December 14, 2011

Hitler Didi: Stories of Rooftops

Rati Pandey playing Hitler Didi
First off, the title of this post:- yes, Hitler Didi, indeed. When I first heard the name of this newly begun show on Zee TV, I was immediately skeptical and dismissive. The fact is that post Ekta Kapoor's arrival in the world of Hindi television, Hindi TV soaps have become an identical blur of over-cooked, regressive plotlines, faux havelis, women dressed up to the nines in bling-central, draconian mother-in-laws, conniving /long-suffering,  beatific expression-wearing daughter-in-laws, and the concept of nuance, subtlety, and elegance having entirely disappeared altogether in the clamor of background music and decibel-defying melodrama and dress-sense (phew! rant over:) I honestly cannot distinguish between the large majority of Hindi soaps nowadays and have no particular desire to do so either. Yet...once upon a time when I was a teenager, Hindi soaps were slices of life, with ordinary bungalows and drawing rooms and conversations  about life and feelings were conducted in cars and garden coffee-shops and the characters wore the same clothes and shoes over the course of episodes and in general, were familiar and identifiable entities. (90s  Hindi TV soap aficionados: remember Sailaab or Hip Hip Hurray or Daraar?)

So yes, the name, Hitler Didi did not exactly warm the cockles of my heart; however, after tuning into a couple of episodes, I was pleasantly surprised to see an engaging depiction of a fiercely independent young woman, Indira, who runs her home and family in Chandni Chowk, Old Delhi, with martial discipline (hence the moniker bestowed upon her, Hitler Didi) in lieu of her absent father, who has re-married and lives elsewhere. To be perfectly honest, apart from an eccentric, whimsical cast of characters and personalities and a storyline that has not descended into saas-bahu [mother-in-law-daughter in-law] kitchen politics as of yet (well, except for current track in which Indira travels to Venetian Macau of all places to chase up  her errant younger sister, Mandira, who has run away from home!) I have to admit that I am greatly enjoying the fact that the show is shot in a quaint court-yarded, multi-leveled house in and streets of Chandni Chowk, Old Delhi. I especially like how the roof offers much space of drama and interaction. In a recent episode, a neighbor, an elderly woman, who is perpetually to be found sitting on her roof, provides a revealing commentary to Indira about Mandira's antics in her quest to rebuff a suitor, upon their roof, which Indira otherwise would not have been privy to. It made me recall my own rooftop experiences.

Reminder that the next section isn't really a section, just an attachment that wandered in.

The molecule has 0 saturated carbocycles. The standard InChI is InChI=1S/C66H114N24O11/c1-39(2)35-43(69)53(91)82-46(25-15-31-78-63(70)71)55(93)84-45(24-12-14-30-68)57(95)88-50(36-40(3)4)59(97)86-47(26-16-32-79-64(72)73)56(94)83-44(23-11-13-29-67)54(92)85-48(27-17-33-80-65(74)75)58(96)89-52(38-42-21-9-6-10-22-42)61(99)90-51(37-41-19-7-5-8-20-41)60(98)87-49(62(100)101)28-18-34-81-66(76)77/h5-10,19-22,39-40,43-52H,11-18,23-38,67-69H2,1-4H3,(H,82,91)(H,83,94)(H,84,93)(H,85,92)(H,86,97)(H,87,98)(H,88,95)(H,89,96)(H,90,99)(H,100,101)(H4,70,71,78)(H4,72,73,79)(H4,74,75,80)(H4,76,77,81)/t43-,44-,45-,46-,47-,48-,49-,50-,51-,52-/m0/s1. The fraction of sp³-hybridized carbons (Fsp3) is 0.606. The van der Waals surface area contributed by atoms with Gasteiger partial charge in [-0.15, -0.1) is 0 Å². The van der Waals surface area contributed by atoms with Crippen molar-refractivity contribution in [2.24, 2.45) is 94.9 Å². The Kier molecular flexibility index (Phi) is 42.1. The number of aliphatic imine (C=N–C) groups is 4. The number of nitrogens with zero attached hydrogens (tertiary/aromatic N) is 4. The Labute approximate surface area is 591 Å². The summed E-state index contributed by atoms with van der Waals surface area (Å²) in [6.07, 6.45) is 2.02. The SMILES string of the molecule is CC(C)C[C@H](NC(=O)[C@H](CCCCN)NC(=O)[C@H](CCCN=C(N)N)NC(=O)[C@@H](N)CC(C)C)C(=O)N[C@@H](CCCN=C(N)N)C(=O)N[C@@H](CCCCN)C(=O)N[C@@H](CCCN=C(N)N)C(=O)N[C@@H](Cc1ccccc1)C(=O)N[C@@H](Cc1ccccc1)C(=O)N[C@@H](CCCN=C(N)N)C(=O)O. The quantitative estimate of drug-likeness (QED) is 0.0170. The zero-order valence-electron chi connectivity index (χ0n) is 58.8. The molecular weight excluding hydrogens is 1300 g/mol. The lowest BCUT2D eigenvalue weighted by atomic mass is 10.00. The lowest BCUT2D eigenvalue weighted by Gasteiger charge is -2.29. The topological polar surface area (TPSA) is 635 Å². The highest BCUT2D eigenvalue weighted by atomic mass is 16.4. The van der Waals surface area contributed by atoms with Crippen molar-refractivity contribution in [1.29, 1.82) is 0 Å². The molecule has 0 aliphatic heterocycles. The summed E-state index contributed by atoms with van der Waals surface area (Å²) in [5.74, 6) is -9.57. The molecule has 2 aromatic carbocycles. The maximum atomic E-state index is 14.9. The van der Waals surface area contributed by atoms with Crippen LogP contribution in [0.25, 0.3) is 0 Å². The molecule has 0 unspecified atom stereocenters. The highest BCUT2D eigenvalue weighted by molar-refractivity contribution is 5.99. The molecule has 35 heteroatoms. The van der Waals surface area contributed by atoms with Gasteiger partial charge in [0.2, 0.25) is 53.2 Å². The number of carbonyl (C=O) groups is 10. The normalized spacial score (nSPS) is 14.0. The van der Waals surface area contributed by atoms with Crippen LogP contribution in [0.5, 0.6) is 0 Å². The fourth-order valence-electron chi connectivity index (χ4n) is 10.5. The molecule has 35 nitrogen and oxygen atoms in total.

In this post, I mention my fondness for my ancestral home or haveli and one of my chief amusements was to stand upon on the haveli roof during the evenings and literally be witness to the individual dramas occurring on the various roofs surrounding us. Admittedly, the elevation of the haveli protected us from being watched while we in turn could look down upon the little stories being played about on each of the roofs, admittedly eavesdropping upon their personal universes. In this country of roofs, truly, no one is invisible and everyone is simultaneously a performer and audience member.

Old Jodhpur city roofs

It proved to be the inspiration for this fictional short story of mine, Nothing At All, which was published in the Word Masala 2011 Vol 1 anthology this January:


Every evening, at precisely five pm, Dadi would finish drinking her tea and ask Munni to take her to the peepal-tree temple across the house. In the beginning of my stay, I accompanied Dadi once or twice but afterwards, I preferred to spend the twilight up on the roof instead.

After few days, I started to recognize the occupants of the roofs around me: it was hard not to, considering the proximity that we lived in. There was the woman, who washed and painstakingly combed out the knots from her waist length hair every evening, the pair of giggling school-girls, sisters presumably, they resembled each other so, and a silent triad of teenage boys who half-heartedly coaxed a kite into the air while discreetly glancing at the girls. 

Sometimes, when Dadi settled down to gossip with relatives or acquaintances at the temple, she would send Munni ahead to start preparing dinner. Munni, in turn, would steal up to the roof, ostensibly to cut the vegetables whilst happy to bask in the last few warm rays of the sun before it disappeared. 

Munni was a repository of all the neighborhood gossip and took it upon as her duty to educate me about our neighbors. “That lady, with the long hair,” she said, sitting cross-legged and shelling peas. “She’s a school-teacher but everyone says she should have been a lawyer.  The way she argues! Even her mother in law’s scared of her.” She knew the girls too, having played with them when she was a child and her mother used to make rotis at their house. “But they stopped saying hello to me many years ago,” she remarked matter of factly. 

If Munni was present, I would become so involved in her gossip that I barely even noticed the neighbors; by the time the sun set, they had all retreated downstairs and Munni and I too left, prepared to receive a fresh batch of neighborhood gossip from Dadi herself.  

One evening, I climbed up to the roof only to notice that most of the roofs were empty; the school-teacher was not drying her hair and the giggling sisters too had not appeared today. The boys briefly came up but did not linger long, perhaps disappointed that the sisters were not around. That evening, surrounded by empty squares of roofs, I felt unaccountably alone, bereft even. Over the time, my neighbors had come to accept my presence as I had theirs. They had undoubtedly heard of me through the grapevine themselves; yet, we had found ourselves befriending each other by gaze, if not words, raising our hands in greeting before returning to our respective worlds.